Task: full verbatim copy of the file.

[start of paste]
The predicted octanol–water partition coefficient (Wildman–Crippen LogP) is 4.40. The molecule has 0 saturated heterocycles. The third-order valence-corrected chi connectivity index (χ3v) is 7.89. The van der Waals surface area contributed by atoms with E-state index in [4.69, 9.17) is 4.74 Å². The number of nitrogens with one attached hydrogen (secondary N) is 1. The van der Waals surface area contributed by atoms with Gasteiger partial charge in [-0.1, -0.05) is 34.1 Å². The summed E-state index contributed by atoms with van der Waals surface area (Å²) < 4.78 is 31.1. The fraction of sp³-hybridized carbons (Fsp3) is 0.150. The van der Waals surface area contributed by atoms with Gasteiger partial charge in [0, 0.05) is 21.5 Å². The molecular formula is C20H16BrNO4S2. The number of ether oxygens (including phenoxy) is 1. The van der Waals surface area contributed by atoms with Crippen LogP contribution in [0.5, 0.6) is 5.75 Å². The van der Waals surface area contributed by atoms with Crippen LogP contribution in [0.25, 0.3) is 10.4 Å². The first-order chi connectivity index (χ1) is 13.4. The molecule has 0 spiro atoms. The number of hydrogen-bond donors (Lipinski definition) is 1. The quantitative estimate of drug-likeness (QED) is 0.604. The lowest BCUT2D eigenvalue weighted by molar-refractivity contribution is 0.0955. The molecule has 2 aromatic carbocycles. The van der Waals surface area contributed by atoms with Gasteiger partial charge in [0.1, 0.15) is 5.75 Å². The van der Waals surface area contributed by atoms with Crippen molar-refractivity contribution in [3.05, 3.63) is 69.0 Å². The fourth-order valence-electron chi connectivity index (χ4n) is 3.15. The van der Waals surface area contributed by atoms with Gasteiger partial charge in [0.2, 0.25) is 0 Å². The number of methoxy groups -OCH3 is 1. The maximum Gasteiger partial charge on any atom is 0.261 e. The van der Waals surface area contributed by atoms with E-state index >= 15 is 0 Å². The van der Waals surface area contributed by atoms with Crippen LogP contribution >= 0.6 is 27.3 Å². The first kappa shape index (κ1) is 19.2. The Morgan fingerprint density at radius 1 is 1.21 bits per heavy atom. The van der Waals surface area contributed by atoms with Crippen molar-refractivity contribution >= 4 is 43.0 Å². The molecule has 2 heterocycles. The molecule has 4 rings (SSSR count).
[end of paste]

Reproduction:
The predicted octanol–water partition coefficient (Wildman–Crippen LogP) is 4.40. The molecule has 0 saturated heterocycles. The third-order valence-corrected chi connectivity index (χ3v) is 7.89. The van der Waals surface area contributed by atoms with E-state index in [4.69, 9.17) is 4.74 Å². The number of nitrogens with one attached hydrogen (secondary N) is 1. The van der Waals surface area contributed by atoms with Gasteiger partial charge in [-0.1, -0.05) is 34.1 Å². The summed E-state index contributed by atoms with van der Waals surface area (Å²) < 4.78 is 31.1. The fraction of sp³-hybridized carbons (Fsp3) is 0.150. The van der Waals surface area contributed by atoms with Gasteiger partial charge in [0, 0.05) is 21.5 Å². The molecular formula is C20H16BrNO4S2. The number of ether oxygens (including phenoxy) is 1. The van der Waals surface area contributed by atoms with Crippen LogP contribution in [0.5, 0.6) is 5.75 Å². The van der Waals surface area contributed by atoms with Crippen LogP contribution in [0.25, 0.3) is 10.4 Å². The first-order chi connectivity index (χ1) is 13.4. The molecule has 0 spiro atoms. The number of hydrogen-bond donors (Lipinski definition) is 1. The quantitative estimate of drug-likeness (QED) is 0.604. The lowest BCUT2D eigenvalue weighted by molar-refractivity contribution is 0.0955. The molecule has 2 aromatic carbocycles. The van der Waals surface area contributed by atoms with Gasteiger partial charge in [0.1, 0.15) is 5.75 Å². The van der Waals surface area contributed by atoms with Crippen molar-refractivity contribution in [3.05, 3.63) is 69.0 Å². The fourth-order valence-electron chi connectivity index (χ4n) is 3.15. The van der Waals surface area contributed by atoms with Gasteiger partial charge in [0.2, 0.25) is 0 Å². The number of methoxy groups -OCH3 is 1. The maximum Gasteiger partial charge on any atom is 0.261 e. The van der Waals surface area contributed by atoms with E-state index >= 15 is 0 Å². The van der Waals surface area contributed by atoms with Crippen LogP contribution >= 0.6 is 27.3 Å². The first kappa shape index (κ1) is 19.2. The Morgan fingerprint density at radius 1 is 1.21 bits per heavy atom. The van der Waals surface area contributed by atoms with Crippen molar-refractivity contribution >= 4 is 43.0 Å². The molecule has 2 heterocycles. The molecule has 4 rings (SSSR count).